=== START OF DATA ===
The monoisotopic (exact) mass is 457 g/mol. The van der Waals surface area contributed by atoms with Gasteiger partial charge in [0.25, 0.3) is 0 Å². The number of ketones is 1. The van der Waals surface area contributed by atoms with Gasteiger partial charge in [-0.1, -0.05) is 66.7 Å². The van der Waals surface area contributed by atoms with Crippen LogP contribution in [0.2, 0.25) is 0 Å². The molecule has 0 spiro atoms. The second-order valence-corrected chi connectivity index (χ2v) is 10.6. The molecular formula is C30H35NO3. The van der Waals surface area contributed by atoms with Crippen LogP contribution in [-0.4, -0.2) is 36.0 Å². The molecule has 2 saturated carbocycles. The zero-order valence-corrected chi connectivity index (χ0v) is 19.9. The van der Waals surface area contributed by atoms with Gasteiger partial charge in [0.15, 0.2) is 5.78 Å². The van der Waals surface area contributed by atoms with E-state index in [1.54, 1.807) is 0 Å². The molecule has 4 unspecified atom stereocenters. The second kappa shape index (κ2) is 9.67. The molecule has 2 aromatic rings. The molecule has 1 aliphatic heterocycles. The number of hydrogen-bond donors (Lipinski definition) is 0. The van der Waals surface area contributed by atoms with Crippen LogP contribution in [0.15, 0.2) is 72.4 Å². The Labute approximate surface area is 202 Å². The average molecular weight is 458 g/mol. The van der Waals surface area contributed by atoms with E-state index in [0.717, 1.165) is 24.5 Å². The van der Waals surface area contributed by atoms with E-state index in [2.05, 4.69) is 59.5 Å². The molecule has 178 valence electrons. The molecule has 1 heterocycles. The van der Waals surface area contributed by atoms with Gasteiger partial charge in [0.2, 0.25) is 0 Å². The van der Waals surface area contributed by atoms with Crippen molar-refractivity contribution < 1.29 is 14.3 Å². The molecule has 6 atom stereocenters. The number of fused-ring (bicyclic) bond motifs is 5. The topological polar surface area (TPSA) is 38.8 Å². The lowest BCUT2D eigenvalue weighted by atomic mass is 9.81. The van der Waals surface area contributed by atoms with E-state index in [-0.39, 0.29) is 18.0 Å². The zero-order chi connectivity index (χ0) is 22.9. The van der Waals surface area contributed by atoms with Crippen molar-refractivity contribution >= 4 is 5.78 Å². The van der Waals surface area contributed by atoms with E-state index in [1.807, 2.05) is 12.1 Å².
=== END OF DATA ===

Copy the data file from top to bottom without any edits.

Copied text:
The monoisotopic (exact) mass is 457 g/mol. The van der Waals surface area contributed by atoms with Gasteiger partial charge in [0.25, 0.3) is 0 Å². The number of ketones is 1. The van der Waals surface area contributed by atoms with Gasteiger partial charge in [-0.1, -0.05) is 66.7 Å². The van der Waals surface area contributed by atoms with Crippen LogP contribution in [0.2, 0.25) is 0 Å². The molecule has 0 spiro atoms. The second-order valence-corrected chi connectivity index (χ2v) is 10.6. The molecular formula is C30H35NO3. The van der Waals surface area contributed by atoms with Crippen LogP contribution in [-0.4, -0.2) is 36.0 Å². The molecule has 2 saturated carbocycles. The zero-order valence-corrected chi connectivity index (χ0v) is 19.9. The van der Waals surface area contributed by atoms with Gasteiger partial charge in [0.15, 0.2) is 5.78 Å². The van der Waals surface area contributed by atoms with E-state index in [1.54, 1.807) is 0 Å². The molecule has 4 unspecified atom stereocenters. The second kappa shape index (κ2) is 9.67. The molecule has 2 aromatic rings. The molecule has 1 aliphatic heterocycles. The number of hydrogen-bond donors (Lipinski definition) is 0. The van der Waals surface area contributed by atoms with Crippen LogP contribution in [0.15, 0.2) is 72.4 Å². The Labute approximate surface area is 202 Å². The average molecular weight is 458 g/mol. The van der Waals surface area contributed by atoms with E-state index in [0.717, 1.165) is 24.5 Å². The van der Waals surface area contributed by atoms with E-state index in [2.05, 4.69) is 59.5 Å². The molecule has 178 valence electrons. The molecule has 1 heterocycles. The van der Waals surface area contributed by atoms with Gasteiger partial charge in [0.2, 0.25) is 0 Å². The van der Waals surface area contributed by atoms with Crippen molar-refractivity contribution < 1.29 is 14.3 Å². The molecule has 6 atom stereocenters. The number of fused-ring (bicyclic) bond motifs is 5. The topological polar surface area (TPSA) is 38.8 Å². The lowest BCUT2D eigenvalue weighted by atomic mass is 9.81. The van der Waals surface area contributed by atoms with E-state index in [-0.39, 0.29) is 18.0 Å². The zero-order chi connectivity index (χ0) is 22.9. The van der Waals surface area contributed by atoms with Crippen molar-refractivity contribution >= 4 is 5.78 Å². The van der Waals surface area contributed by atoms with E-state index in [1.807, 2.05) is 12.1 Å².